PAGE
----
If you’re wondering how much any of this matters, businesses are coming around to the challenges of encouraging and supporting women’s professional development. They care for several reasons, including that inequality is objectionable to core human values. They also care because inequality is costly. If organizational policies and development programmes are not delivering results, it’s just money down the drain. If oganisations are investing a lot of money recruiting women but those women are feeling maligned, undervalued, or mistreated, organisations will not get the productivity and commitment they want from their employees, their workforces will continue to be distorted compared with wider society and ultimately constrain new business opportunities, and they will loose out to their competitors in the battle for talent.
This week’s report is only the beginning. We’re moving into the second phase, and currently deciding directions we want to focus on for further research. Definitely it will include some sector analysis, and more focus group work to deepen our understanding. There’s talk of rerunning the survey in thee years to see if there’s been progress. This is only the beginning.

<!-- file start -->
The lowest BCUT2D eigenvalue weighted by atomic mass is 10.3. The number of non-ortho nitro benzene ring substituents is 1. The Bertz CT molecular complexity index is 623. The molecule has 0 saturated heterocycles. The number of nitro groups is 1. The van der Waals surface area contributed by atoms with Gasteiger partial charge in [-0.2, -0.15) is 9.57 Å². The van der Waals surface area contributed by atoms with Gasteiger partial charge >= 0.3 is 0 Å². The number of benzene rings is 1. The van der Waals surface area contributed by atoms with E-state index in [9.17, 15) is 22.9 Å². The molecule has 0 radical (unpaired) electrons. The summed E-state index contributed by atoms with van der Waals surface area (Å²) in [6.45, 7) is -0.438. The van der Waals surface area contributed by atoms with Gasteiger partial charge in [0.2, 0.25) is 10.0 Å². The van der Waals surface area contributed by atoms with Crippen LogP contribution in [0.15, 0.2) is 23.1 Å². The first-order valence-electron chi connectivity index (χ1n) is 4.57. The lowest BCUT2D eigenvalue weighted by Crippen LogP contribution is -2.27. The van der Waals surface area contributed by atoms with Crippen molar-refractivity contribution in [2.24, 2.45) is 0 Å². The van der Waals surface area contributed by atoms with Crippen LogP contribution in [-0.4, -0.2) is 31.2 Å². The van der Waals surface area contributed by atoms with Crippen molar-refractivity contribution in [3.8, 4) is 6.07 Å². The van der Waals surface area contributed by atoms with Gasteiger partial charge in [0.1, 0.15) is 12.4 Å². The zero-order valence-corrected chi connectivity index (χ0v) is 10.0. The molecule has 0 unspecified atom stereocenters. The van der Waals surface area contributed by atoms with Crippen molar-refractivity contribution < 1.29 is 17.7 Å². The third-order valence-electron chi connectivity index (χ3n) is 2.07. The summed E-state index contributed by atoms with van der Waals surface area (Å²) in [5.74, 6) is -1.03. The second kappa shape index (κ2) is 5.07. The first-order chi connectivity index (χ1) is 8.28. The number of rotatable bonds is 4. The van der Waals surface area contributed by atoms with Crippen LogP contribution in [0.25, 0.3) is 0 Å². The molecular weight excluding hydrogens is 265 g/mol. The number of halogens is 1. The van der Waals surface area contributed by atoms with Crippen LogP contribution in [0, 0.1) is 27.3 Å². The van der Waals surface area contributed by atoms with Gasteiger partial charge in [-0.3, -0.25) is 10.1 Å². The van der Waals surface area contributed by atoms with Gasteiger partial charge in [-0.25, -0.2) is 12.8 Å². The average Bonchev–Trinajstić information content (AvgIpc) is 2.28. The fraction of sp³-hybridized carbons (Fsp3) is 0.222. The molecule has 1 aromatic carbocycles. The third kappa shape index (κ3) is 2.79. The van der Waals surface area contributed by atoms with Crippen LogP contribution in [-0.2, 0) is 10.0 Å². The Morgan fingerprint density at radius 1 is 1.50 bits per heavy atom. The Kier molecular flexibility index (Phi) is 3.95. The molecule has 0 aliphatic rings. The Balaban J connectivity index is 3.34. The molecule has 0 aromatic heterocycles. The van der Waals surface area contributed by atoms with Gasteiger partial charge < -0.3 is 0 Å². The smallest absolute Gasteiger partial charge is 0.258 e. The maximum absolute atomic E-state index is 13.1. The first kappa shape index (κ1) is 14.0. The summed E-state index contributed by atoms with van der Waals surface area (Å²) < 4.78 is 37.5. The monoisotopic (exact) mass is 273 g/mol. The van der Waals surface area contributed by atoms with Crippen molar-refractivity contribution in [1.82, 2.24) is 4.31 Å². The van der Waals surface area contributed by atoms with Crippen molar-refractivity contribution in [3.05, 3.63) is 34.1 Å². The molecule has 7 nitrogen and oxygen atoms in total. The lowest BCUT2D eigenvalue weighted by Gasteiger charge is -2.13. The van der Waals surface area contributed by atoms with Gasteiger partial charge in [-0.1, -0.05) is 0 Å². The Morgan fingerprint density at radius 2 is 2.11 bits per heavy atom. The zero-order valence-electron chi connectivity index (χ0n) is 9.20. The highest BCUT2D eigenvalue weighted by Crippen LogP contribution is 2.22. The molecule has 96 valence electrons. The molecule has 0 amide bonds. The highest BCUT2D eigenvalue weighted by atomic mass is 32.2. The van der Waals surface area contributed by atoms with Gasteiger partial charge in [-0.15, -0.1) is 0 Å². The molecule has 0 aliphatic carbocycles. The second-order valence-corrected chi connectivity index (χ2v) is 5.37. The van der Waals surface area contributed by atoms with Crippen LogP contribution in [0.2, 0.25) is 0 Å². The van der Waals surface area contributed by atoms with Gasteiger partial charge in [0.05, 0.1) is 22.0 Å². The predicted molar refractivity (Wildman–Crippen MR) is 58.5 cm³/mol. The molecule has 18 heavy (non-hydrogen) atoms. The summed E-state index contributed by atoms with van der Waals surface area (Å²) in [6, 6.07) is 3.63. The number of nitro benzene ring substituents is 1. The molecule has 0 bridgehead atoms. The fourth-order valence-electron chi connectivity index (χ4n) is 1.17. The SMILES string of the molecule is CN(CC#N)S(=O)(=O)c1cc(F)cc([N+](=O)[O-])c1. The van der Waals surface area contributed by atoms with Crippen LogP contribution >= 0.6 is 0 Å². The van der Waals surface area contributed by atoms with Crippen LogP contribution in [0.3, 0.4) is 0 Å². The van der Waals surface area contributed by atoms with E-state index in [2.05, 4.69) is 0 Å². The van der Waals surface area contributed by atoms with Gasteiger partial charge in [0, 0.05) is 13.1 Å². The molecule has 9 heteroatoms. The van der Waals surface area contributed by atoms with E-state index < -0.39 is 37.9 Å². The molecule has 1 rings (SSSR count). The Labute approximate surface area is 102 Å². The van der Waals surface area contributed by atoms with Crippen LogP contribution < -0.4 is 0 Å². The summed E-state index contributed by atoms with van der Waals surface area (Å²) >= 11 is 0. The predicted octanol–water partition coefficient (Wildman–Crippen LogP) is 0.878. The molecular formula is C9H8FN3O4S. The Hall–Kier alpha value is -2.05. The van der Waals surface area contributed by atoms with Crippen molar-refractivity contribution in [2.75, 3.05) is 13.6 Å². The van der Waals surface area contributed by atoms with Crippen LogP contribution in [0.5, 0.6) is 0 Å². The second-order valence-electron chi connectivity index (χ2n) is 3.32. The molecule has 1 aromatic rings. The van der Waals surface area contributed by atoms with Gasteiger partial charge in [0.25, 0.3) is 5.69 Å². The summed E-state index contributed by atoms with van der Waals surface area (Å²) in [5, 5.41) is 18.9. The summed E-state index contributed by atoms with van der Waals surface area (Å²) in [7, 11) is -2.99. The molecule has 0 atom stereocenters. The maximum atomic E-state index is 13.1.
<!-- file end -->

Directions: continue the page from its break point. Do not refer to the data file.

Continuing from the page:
Here’s a round up:
Kathryn Nawrockyi, Opportunity Now director, on the BBC Today programme: http://www.bbc.co.uk/programmes/b03zbv01 (from 15:34)
An article on Guardian Women in Leadership: http://www.theguardian.com/women-in-leadership/2014/apr/02/52-percent-women-experience-bullying
I wrote a blog for Africa is a Country, in memory of Nelson Mandela. Read the full blog here.
… Madiba’s example of forgiveness, reconciliation, and humility are inseparable from his unwavering commitment to combat white supremacy, and promote equality and justice. That commitment, conveyed in his leadership, provided a beacon to the negotiations to replace apartheid with democracy. We saw it flash bright at CODESA after De Klerk used his closing remarks on the opening day of the CODESA negotiations to complain that the ANC had not abandoned its armed struggle, even as the parties were now gathered around the negotiating table. Mandela had already given his closing remarks and De Klerk was to have been the last speaker of the day. But an incensed Mandela insisted on returning to the podium where he castigated De Klerk so vehemently that two decades later De Klerk is still licking his wounds: “Even the head of an illegitimate, discredited, minority regime as his, has certain moral standards to uphold … he has abused his position because he hoped that I would not reply. He was completely mistaken.” Mandela went on to remind the audience that the armed struggle was suspended to give negotiations a chance and that it was one of the agenda points for the negotiations begun that day. … continue reading